vol. 142 Supplemento (2009)

Euromech Colloquium 512 - copie cartacee ESAURITE

Proceedings of EUROMECH Colloquium 512.
Small Scale turbulence and related gradient statistics

(Turin, October 26-29, 2009).

Edited by
Daniela Tordella: Politecnico di Torino, Dipartimento di Ingegneria Aeronautica e Spaziale (DIASP); Katepalli R. Sreenivasan: The Abdus Salam - International Centre for Theoretical Physics, Trieste (ICTP). 

ISBN 88-901608-4-5
ISSN: 0001-4419
144 pp., ill., b/n
2009 (uscito il 23.10.2009)
€ 14,00
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Turbulent flows are known to contain a wide range of scales, with different physics operating in different sub-ranges. For instance, the energy dissipation takes place at small-scales. Yet, the process is linked to the large scales of the system, which carry most of the energy. A general interest clearly exists in the problems just mentioned if only because turbulence is a paradigm for the behaviour of systems with many degrees of freedom. In comparison with other problems of condensed matter and complexity, turbulence is a relatively clean system whose lessons, if based on solid foundation, can be of greater value.

The basis for expecting the near-universal behaviour of small scales is Kolmogorov's theory (1941 and 1962). Nowadays, the gaps in this theory are becoming increasingly certain. To establish possible consensus of the new and post-Kolmogorov ideas, this Euromech Colloquium was organized, to deal primarily with the non-universality of the small scale dynamics.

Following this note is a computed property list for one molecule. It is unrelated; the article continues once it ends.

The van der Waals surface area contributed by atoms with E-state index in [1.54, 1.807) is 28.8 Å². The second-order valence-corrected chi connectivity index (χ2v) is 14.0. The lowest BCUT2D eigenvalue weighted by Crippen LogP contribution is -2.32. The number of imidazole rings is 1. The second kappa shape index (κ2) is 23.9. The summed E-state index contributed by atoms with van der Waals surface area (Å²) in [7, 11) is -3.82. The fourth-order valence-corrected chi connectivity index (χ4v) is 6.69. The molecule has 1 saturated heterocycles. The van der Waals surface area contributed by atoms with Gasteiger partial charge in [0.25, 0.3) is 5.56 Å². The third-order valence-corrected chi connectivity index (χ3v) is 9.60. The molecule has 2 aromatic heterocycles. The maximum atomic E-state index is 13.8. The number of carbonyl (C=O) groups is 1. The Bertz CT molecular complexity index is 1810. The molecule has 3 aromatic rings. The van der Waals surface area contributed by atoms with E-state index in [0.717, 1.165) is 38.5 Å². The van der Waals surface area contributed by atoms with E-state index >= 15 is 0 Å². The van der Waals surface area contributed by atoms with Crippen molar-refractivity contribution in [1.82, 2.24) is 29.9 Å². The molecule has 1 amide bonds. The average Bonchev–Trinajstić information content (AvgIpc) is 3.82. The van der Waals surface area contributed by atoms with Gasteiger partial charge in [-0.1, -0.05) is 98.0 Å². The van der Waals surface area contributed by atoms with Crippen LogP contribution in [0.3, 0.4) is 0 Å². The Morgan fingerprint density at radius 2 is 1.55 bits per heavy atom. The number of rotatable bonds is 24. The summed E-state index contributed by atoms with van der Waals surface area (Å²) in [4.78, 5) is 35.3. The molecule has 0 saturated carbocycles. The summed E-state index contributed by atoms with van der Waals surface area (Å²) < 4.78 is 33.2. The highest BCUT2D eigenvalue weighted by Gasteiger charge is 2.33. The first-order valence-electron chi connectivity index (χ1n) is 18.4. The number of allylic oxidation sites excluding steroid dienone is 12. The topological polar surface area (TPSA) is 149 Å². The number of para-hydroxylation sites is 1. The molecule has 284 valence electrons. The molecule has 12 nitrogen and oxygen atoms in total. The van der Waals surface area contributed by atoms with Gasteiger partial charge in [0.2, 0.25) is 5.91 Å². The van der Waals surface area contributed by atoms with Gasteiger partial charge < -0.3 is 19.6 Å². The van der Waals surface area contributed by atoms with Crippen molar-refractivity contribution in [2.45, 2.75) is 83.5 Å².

Given the emphasis on similar topics in geophysics, stellar physics, MHD and plasma dynamics, perhaps even in cosmology, we think that the contents of the Colloquium can be of interest to a number of communities. The question of whether a universal state exists independent of the forcing, or of the aspects in which the latter effects continue to be felt, is the core of research in several of these areas. The advances made in turbulence proper in these directions are significant enough to be able to take stock of the situation with some clarity.

The readership of these Proceedings is expected to be interdisciplinary between physics (general physics, mathematics and statistics, earth and atmospheric sciences, astrophysics, plasma physics), and engineering (fluid dynamics, aerodynamics, environmental engineering, chemical engineering).







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